Ebonics; A Partly True Story

(I wrote this while I was in college working at the mall in a woman’s clothing store in the mid 90’s. I know, a male working at a woman’s clothing store, very progressive of me at the time.  And by the way, I’m not even remotely racist, so just relax while you read this.  I make fun of all people, regardless of their color.)

While at work the other day, I was reminded of the horrible cultural phenomenon sweeping through the South. A light-skinned African American girl walked gracefully into my store and I noticed she had one of our black, plastic bags curled between her fingers. As I looked closer, I could see that the bag was nearly full. This meant either one of two things; she wanted to return or exchange merchandise.

I approached her, like a good assistant manager should, and asked if I could help her. As she opened her mouth to speak I was nearly blinded by several gold, capped teeth, especially by the left front tooth that was gold with a diamond shaped into the middle.

“Yes, I done bought these jeans a couple week ago and they too tight. Some crazy body must a’ sized these mo fo’s wrong. I fina make a exchangement,” she said with misguided confidence.

Before the shock set in I told her I would take her bag to the register and showed her where the rest of the jeans in the store were. I turned to walk back to the register and rolled my eyes distantly into the back of my head and tried to figure out what the hell an “exchangement” was. Living in the South, I often heard people speak with horrible grammar, but this customer may win the prize.

I let her browse a little and I noticed that she was apparently frustrated with something as her eyes were straining and I could see a few creased lines in her brow. Against my better judgment I decided to find out what the problem was. She saw me coming near her and immediately turned towards me.

“Why’s come you ain’t got no real girl jeans in this bitch? I needs a 20 Regular.”

I told her that the jeans in our store only went up to a size 16.

“Well then I guess I’s gonna gets me a refundment then,” she blabbed with even more misguided confidence.

I smiled graciously and gave her money back for the jeans as quickly as possible. By now I was ready for her to leave my store. After I handed her the money she pulled a heavy stack of what looked like bumper stickers from her back pocket.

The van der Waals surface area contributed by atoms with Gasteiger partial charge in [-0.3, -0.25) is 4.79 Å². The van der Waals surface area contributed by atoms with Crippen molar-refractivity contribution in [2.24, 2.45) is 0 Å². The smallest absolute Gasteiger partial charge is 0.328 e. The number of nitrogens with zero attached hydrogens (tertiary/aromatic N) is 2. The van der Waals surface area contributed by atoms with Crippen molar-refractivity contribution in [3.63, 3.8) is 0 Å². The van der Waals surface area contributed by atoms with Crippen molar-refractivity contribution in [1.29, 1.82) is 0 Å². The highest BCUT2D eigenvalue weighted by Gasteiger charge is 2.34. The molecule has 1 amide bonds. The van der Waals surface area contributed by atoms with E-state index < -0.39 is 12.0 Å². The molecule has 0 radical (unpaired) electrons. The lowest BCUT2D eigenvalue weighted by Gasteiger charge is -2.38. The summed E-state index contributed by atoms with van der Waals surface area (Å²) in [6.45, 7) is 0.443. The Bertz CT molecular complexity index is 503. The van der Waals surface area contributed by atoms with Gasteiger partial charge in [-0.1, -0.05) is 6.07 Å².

“You want to buy a sticka for yo ride?” she asked.

The bumper sticker was white with bold black letters that read, “SUPPORT EBONICS; THE NATIVE LANGUAGE.”

I cringed as everything began to make horrible sense now. I explained to her that I would have to consultment with my supervisment before I could make any decisionments concerning the supportagement of Ebonics. I was really stepping over the line with that statement, but I just couldn’t help myself. She was noticeably agitated and turned her back on me and left without another word. My goal was accomplished, she was no longer speaking.

The world really is a silly place.

(This is true, up until the bumper sticker part, I couldn’t help adding that. And remember, I can’t be a racist because I dislike all people equally.)


8 thoughts on “Ebonics; A Partly True Story

  1. @james- I scheduled it to post tomorrow at 3, I don’t want to post too many in one day. The funniest part about the ebonics story is that the girl really spoke like that to me. I worked at Lerner New York back in the day, I think it changed names now. It was in a backwards city in Georgia, I have a million stories from that mall that would make your jaw drop.

  2. @trans- I grew up in Florida, went to college in Georgia. There are plenty of rednecks in FL, but I was shocked when I lived in GA. I can’t tell you how many times I heard the word “nigger” in normal conversation. It was odd and backwards and very deep-fried.

  3. Southern dialect is cute in my opinion, “Ebonics” is obnoxious and purposely illiterate. There is a major difference. Besides that, I thoroughly enjoyed this post.

    • Thanks for reading & commenting, I appreciate it. I lived in the south for a while and my mother is from there. I’m not sure that “southern dialect” and “ebonics” are all that uncommon. For me, the both sound illiterate.

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